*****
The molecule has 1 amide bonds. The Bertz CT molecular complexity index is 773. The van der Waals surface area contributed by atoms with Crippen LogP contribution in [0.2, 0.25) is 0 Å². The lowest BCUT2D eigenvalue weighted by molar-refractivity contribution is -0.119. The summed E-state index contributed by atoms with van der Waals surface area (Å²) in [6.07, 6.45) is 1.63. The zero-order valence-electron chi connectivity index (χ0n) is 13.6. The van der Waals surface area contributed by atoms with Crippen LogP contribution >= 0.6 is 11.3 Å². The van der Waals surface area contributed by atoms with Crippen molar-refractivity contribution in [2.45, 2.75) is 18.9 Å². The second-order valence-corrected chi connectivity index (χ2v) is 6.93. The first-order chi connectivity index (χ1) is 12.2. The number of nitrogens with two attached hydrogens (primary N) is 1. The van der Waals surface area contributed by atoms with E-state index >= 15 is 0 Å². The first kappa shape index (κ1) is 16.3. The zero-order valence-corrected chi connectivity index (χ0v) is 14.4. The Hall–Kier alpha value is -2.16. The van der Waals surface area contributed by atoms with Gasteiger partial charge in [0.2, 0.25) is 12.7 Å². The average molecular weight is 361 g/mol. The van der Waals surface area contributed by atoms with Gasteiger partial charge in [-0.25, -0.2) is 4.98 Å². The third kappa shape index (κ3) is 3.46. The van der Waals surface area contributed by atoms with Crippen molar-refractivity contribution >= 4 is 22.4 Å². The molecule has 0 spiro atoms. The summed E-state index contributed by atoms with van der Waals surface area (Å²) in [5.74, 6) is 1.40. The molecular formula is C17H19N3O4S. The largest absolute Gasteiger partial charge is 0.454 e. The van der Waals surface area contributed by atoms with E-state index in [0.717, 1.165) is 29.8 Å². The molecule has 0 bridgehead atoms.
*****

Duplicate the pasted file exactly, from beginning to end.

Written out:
The molecule has 1 amide bonds. The Bertz CT molecular complexity index is 773. The van der Waals surface area contributed by atoms with Crippen LogP contribution in [0.2, 0.25) is 0 Å². The lowest BCUT2D eigenvalue weighted by molar-refractivity contribution is -0.119. The summed E-state index contributed by atoms with van der Waals surface area (Å²) in [6.07, 6.45) is 1.63. The zero-order valence-electron chi connectivity index (χ0n) is 13.6. The van der Waals surface area contributed by atoms with Crippen LogP contribution >= 0.6 is 11.3 Å². The van der Waals surface area contributed by atoms with Crippen molar-refractivity contribution in [2.45, 2.75) is 18.9 Å². The second-order valence-corrected chi connectivity index (χ2v) is 6.93. The first-order chi connectivity index (χ1) is 12.2. The number of nitrogens with two attached hydrogens (primary N) is 1. The van der Waals surface area contributed by atoms with E-state index >= 15 is 0 Å². The first kappa shape index (κ1) is 16.3. The zero-order valence-corrected chi connectivity index (χ0v) is 14.4. The Hall–Kier alpha value is -2.16. The van der Waals surface area contributed by atoms with Gasteiger partial charge in [0.2, 0.25) is 12.7 Å². The average molecular weight is 361 g/mol. The van der Waals surface area contributed by atoms with Gasteiger partial charge in [-0.25, -0.2) is 4.98 Å². The third kappa shape index (κ3) is 3.46. The van der Waals surface area contributed by atoms with Crippen molar-refractivity contribution >= 4 is 22.4 Å². The molecule has 0 spiro atoms. The summed E-state index contributed by atoms with van der Waals surface area (Å²) in [5.74, 6) is 1.40. The molecular formula is C17H19N3O4S. The largest absolute Gasteiger partial charge is 0.454 e. The van der Waals surface area contributed by atoms with E-state index in [0.717, 1.165) is 29.8 Å². The molecule has 0 bridgehead atoms.